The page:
Brown argues the situation created a plus-sized conflict of interest: It doesn't benefit Kovach to declare bankruptcy when her debt can be paid off by the city. But it does benefit the city for Kovach to declare bankruptcy rather than seek indemnification from Cleveland. And Cleveland was paying for Kovach to go into bankruptcy.
"No attorney in good faith would ever counsel a client to go bankrupt instead of seeking indemnification first from the city of Cleveland," Brown argues. "The only reason these employees made that decision is because the attorneys representing them were also representing the city of Cleveland."
She continues: "Once Cleveland had any thought it was not going to indemnify the officers, it was not appropriate to have the same counsel representing Cleveland and the officers. It's a clear violation of legal ethics."
In June 2015, Ayers fired off a lawsuit against the city, an attorney in the city's law department, and the bankruptcy attorney who represented Kovach in her Chapter 7 filing. The new complaint blasted the city for an "ill-conceived attempt to avoid" the judgment.
Although the city declined to answer questions about the lawsuit due to ongoing litigation, subsequent filings have staked out its position.
Cleveland doesn't believe a plaintiff in such a case has any right to indemnification if the officer involved doesn't want it. The city also points out that the police union contract caps indemnification at $1 million. That said, as Brown and Ayers' other attorneys point out, state law requires full indemnification: no cap. And the police union contract contains language suggesting the Ohio code trumps the contract's fine print.
"It's a tenuous legal argument that no court has endorsed," Brown says flatly. "Cleveland is required to indemnify above a million dollars. And they have indemnified officers in the past above a million dollars."
In 2000, the city paid out a $3.1 million judgment won in civil court by a man paralyzed after being shot by police. Three years later, the city paid $1.9 million to the family of a 6-year-old boy accidentally shot by a Cleveland detective in Collinwood. In 2008, the family of Ricado Mason won $1 million in a wrongful death suit.
David Leneghan, the bankruptcy attorney paid by the city to file Kovach's filing and one of the parties named in the recent Ayers lawsuit, blasts back against the allegations in the complaint. He says that Ayers' own attorneys waited too long to make the indemnification an issue, after the bankruptcy was closed, even though they knew it was going forward.
"David Ayers' purported right to personally seek compensation from my client's employer is not an asset which should have been listed in bankruptcy," Leneghan wrote to Scene in an email. "David Ayers' right to seek payment from my client's employer existed both before and after bankruptcy — there was no interference with that. Bankruptcy just means that my client will not have to be personally liable, nor have to personally pay, the Ayers judgment."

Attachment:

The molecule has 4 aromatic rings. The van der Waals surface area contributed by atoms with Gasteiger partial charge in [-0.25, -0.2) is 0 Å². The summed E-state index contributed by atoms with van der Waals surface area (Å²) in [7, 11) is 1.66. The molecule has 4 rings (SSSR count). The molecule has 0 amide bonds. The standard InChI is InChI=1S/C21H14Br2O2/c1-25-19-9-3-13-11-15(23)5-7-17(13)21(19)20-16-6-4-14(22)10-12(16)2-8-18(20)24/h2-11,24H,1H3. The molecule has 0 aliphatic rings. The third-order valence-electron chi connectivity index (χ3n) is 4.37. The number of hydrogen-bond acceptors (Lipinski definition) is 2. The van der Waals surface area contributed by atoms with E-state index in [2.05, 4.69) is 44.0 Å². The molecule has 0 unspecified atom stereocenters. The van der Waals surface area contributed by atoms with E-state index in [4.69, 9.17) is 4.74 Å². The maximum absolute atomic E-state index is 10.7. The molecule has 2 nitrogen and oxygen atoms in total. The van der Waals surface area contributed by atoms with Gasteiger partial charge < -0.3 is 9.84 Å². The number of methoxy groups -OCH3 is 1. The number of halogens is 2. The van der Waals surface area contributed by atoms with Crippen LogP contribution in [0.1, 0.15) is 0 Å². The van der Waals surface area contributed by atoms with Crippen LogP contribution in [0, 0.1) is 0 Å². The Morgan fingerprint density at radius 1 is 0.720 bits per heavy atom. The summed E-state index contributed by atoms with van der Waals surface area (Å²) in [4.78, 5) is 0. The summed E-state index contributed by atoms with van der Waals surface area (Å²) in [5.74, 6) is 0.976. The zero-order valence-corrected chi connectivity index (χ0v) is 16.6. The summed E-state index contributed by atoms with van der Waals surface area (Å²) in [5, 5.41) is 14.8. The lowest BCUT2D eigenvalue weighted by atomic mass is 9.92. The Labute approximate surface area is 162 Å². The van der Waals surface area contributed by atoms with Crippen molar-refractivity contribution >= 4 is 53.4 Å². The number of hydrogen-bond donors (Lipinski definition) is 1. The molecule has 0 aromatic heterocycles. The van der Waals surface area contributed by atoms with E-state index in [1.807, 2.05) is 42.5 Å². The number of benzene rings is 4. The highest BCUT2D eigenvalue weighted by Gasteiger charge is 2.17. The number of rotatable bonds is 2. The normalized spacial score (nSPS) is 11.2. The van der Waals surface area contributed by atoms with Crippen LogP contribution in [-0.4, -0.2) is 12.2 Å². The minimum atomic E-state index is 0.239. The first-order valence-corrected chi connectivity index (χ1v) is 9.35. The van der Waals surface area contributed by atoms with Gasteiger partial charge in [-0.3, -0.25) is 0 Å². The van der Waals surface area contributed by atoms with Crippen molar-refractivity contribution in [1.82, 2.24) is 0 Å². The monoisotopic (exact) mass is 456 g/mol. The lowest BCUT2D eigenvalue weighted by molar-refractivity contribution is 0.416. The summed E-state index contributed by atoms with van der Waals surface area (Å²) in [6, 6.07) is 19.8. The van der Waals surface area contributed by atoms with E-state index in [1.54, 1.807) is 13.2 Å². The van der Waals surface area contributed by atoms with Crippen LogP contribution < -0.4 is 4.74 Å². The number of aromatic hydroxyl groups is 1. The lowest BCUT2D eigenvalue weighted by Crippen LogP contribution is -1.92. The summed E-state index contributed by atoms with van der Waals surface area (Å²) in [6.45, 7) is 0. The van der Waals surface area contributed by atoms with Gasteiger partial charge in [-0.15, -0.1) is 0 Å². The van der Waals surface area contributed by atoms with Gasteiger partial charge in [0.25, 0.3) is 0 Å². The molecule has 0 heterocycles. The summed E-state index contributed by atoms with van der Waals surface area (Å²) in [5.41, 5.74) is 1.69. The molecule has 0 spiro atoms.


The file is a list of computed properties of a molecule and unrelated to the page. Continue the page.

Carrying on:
He continues: "I have repeatedly stated on the record that it appears that David Ayers waited too long, more than two years, before filing his lawsuit for indemnification, which, in my opinion, is beyond the statute of limitation period for a claim for statutory indemnification in Ohio."
Some of that legal swamp will be drained and clarified as the parties continue to spar in court. In the meantime, Ayers hasn't seen any of his $13.2 million judgment. (Ayers did receive a $50,000 settlement from CMHA police before his civil trial.)
Also, it's become apparent the bankruptcy ploy isn't a one-time legal chess move in Cleveland's playbook.
As part of the paper shuffling that goes on between sides in the pre-game of a lawsuit, Ayers' attorneys asked the city if they'd hired bankruptcy attorneys for any other officers facing civil judgment.
The city answered with a contract between Cleveland and a private attorney to provide those services for Roger Jones, the off-duty officer who shot and killed Kenny Smith. The documents were dated about six weeks after the Cleveland officer was found liable for the death.
Smith's attorneys weren't happy when they were alerted last fall about the situation.
"They seem to want to try every possible angle to defeat the justice that's required by the court in providing indemnification," attorney Terry Gilbert says. "It would be like if you were in a car accident and there's insurance for the wrongdoer, but the insurance company refuses to pay — that's unheard of. That's what they're supposed to do."
But the city's moves in the Ayers and Smith cases have implications that go beyond the two cases, as Gilbert, and civil rights lawyers across the country, clearly point out.
As the recent Tamir Rice situation shows, police misconduct cases are less likely to find footing in the criminal justice system. "Civil rights lawsuits for money damages under the Federal Civil Rights Act are really the only check that exists on rampant police misconduct that is resulting in hundreds of unnecessary deaths, years in prison on the basis of frame ups, and many more small injuries," says John Burton, a California attorney who serves as president of the National Police Accountability Project, a non-profit branch of the National Lawyer's Guild.
Cleveland's actions in the Smith and Ayers case appear to be an attempt to dance around that check. "I haven't heard of this happening a lot," Burton adds.
For the city — which is still trying to scrub off the umbrage of the Department of Justice's 2014 consent decree regarding bad police practices, the controversial acquittal of police officer Michael Brelo and the deaths of Tamir Rice and Tanisha Anderson — even the appearance of a concerted effort on the part of the law department to shake loose of the federal judgments tied to police misconduct is a bad look.